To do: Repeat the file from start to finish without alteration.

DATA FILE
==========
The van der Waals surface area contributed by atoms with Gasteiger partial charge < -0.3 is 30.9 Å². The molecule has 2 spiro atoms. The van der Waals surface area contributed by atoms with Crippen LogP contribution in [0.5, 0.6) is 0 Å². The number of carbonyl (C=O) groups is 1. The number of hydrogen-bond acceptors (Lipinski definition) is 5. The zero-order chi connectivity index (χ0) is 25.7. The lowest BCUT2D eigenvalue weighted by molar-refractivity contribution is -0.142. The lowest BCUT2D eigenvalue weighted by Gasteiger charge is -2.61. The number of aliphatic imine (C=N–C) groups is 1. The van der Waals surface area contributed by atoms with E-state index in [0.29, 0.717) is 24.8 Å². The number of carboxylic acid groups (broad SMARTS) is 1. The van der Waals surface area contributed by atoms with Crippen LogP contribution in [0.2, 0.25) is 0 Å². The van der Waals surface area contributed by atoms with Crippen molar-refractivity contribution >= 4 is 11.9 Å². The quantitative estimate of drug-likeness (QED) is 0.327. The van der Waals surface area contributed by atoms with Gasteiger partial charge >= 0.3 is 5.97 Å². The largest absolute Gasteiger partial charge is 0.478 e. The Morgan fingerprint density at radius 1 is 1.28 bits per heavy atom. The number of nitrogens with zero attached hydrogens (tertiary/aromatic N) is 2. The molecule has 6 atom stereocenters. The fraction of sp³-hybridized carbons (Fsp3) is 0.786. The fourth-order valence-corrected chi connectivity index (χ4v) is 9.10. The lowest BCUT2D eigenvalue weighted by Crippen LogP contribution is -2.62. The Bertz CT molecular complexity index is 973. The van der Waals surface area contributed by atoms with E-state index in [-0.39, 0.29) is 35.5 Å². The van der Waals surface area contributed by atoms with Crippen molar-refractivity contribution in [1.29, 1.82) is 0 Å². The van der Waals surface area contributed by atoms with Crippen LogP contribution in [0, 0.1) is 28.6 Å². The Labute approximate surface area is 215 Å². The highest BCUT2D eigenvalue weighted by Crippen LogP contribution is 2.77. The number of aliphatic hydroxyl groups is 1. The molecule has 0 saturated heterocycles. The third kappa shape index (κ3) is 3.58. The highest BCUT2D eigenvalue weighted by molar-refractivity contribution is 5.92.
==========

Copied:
The van der Waals surface area contributed by atoms with Gasteiger partial charge < -0.3 is 30.9 Å². The molecule has 2 spiro atoms. The van der Waals surface area contributed by atoms with Crippen LogP contribution in [0.5, 0.6) is 0 Å². The number of carbonyl (C=O) groups is 1. The number of hydrogen-bond acceptors (Lipinski definition) is 5. The zero-order chi connectivity index (χ0) is 25.7. The lowest BCUT2D eigenvalue weighted by molar-refractivity contribution is -0.142. The lowest BCUT2D eigenvalue weighted by Gasteiger charge is -2.61. The number of aliphatic imine (C=N–C) groups is 1. The van der Waals surface area contributed by atoms with E-state index in [0.29, 0.717) is 24.8 Å². The number of carboxylic acid groups (broad SMARTS) is 1. The van der Waals surface area contributed by atoms with Crippen LogP contribution in [0.2, 0.25) is 0 Å². The van der Waals surface area contributed by atoms with Crippen molar-refractivity contribution >= 4 is 11.9 Å². The quantitative estimate of drug-likeness (QED) is 0.327. The van der Waals surface area contributed by atoms with Gasteiger partial charge >= 0.3 is 5.97 Å². The largest absolute Gasteiger partial charge is 0.478 e. The Morgan fingerprint density at radius 1 is 1.28 bits per heavy atom. The number of nitrogens with zero attached hydrogens (tertiary/aromatic N) is 2. The molecule has 6 atom stereocenters. The fraction of sp³-hybridized carbons (Fsp3) is 0.786. The fourth-order valence-corrected chi connectivity index (χ4v) is 9.10. The lowest BCUT2D eigenvalue weighted by Crippen LogP contribution is -2.62. The Bertz CT molecular complexity index is 973. The van der Waals surface area contributed by atoms with E-state index in [-0.39, 0.29) is 35.5 Å². The van der Waals surface area contributed by atoms with Crippen molar-refractivity contribution in [1.29, 1.82) is 0 Å². The van der Waals surface area contributed by atoms with Crippen LogP contribution in [0, 0.1) is 28.6 Å². The Labute approximate surface area is 215 Å². The highest BCUT2D eigenvalue weighted by Crippen LogP contribution is 2.77. The number of aliphatic hydroxyl groups is 1. The molecule has 0 saturated heterocycles. The third kappa shape index (κ3) is 3.58. The highest BCUT2D eigenvalue weighted by molar-refractivity contribution is 5.92.